I began writing a blog when I was a District Superintendent as a discipline meant to replace the discipline of sermon writing. Since DS’s don’t preach every week, I found it was real easy to get out of the habit of sermon preparation. Seriously, a DS could have one good sermon and preach it in a different church each week. I’ve read some of the great evangelists of days gone by would have 8-10 good sermons and would preach them over and over for a year at a time. I rather like the challenge of preparing sermons week in and week out. That’s one of the elements of the work of ministry that energizes me. Blogging became a way for me to keep that habit of weekly preparation. It was also a way for me to vent sometimes, but I always tried to acknowledge that was what I was doing.
Now that I’m back in the local church, I’m not blogging nearly as often. Because blogging was a way to keep the habit of preparation, I don’t need it to as much anymore. So, as I’m thinking and praying this morning, I’m trying to capture a vision for what this blog might be. My readership is down now, and I think that’s because I’m not blogging as often. Of course, as I’ve looked back at my stats (yes, WordPress provides copious amounts of statistical information), I’ve discovered that the days I’ve had the most readers is on days I’ve written something that might be considered controversial–the only exception being my tribute post to Rev. Jimmie Pyles that appeared on “theunexpectedds.” That was the most read post I’ve ever written. I’m not writing too many posts that could be considered controversial these days. Oh! I could write some! But, because I’m a pastor (though, not a perfect one), I choose to remain silent on some of the issues facing both church and culture these days. Don’t think I don’t have my opinions. I just choose not to put them out for public consumption. Generating readers on a blog is nothing that strokes my ego.
I could post weekly, I suppose, if I wanted to share excerpts from the past Sunday’s sermon. After all, experts I read these days say for a pastor to remain relevant, he/she must have an on-line presence (I wonder if an expert is really an expert if it’s a self designation?). I suppose I blog to maintain that on-line presence, and that might be all the vision that’s needed for this blog, but I also think a good number of my readers are church members, and I don’t want the blog to simply be a re-hash of the Sunday sermon. But, then again, not everyone makes it to church on Sunday, and I do have followers who aren’t members, so…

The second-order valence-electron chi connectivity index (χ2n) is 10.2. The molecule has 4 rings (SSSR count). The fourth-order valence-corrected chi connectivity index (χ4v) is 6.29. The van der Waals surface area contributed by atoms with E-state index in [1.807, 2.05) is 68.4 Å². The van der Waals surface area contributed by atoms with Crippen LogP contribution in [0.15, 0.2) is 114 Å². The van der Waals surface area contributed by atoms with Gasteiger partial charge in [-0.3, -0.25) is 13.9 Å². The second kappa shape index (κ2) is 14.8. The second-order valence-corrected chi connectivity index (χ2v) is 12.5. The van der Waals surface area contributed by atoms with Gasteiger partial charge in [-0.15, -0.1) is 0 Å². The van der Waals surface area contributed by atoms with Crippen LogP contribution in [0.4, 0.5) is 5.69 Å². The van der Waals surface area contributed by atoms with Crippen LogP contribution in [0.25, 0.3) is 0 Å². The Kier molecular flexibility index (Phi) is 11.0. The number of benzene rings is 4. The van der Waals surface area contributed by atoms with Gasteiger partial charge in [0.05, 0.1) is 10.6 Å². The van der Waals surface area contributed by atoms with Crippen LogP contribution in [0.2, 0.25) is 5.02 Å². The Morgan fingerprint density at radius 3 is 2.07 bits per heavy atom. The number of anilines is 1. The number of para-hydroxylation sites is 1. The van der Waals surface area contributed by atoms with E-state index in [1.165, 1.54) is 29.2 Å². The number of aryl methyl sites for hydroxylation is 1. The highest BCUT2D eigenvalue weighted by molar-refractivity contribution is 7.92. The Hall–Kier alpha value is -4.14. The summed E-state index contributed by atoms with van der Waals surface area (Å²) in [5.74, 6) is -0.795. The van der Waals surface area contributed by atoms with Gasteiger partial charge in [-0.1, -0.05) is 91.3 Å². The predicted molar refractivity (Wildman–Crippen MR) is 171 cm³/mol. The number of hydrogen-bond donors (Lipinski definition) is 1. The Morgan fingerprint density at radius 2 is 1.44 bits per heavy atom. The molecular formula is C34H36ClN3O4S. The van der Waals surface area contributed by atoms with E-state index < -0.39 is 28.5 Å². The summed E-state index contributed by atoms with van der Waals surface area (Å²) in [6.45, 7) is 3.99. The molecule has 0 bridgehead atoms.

As I seek a vision for this blog, let me share some thoughts on vision. They come as random thoughts from this random mind.
- Vision is acknowledging what is, and seeing what could be or should be.
- Vision is the ability to define a preferred future.
- Vision is birthed out of a time of reflection. Waiting time is not wasted time.
- God-given vision is birthed out of prayer. Prayer for a God-given vision should soon be followed by planning for God’s vision to become reality.
- A dream is not a vision. A dream is something we wish would happen. A vision is something we take action to make happen.
- Dreamers say, “I wish _________ would happen.” Visionaries ask, “How can I make __________ happen?”
- Dreamers ask God to do something. Visionaries ask God to do something through them.
- Nothing makes vision more concrete than writing it down on paper. If it’s not on paper, it’s probably just a dream.
I don’t know if any of those random thoughts help me define a preferred future for this blog, but there’s nothing quite like processing the whole matter by writing about it. And, hey? Someone reading this might actually share a thought that could become the vision for this blog. Or, my random thoughts on vision might help bring clarity to a vision God is birthing in a reader right now. That would be a worthy result, now wouldn’t it? Might even be a pretty good vision of what this blog could become. Yeah, now I’m just rambling.
So, I’ll close now. Experts also say a blog post should be between 600 and 800 words. I’m at my limit.
Until next time, keep looking up…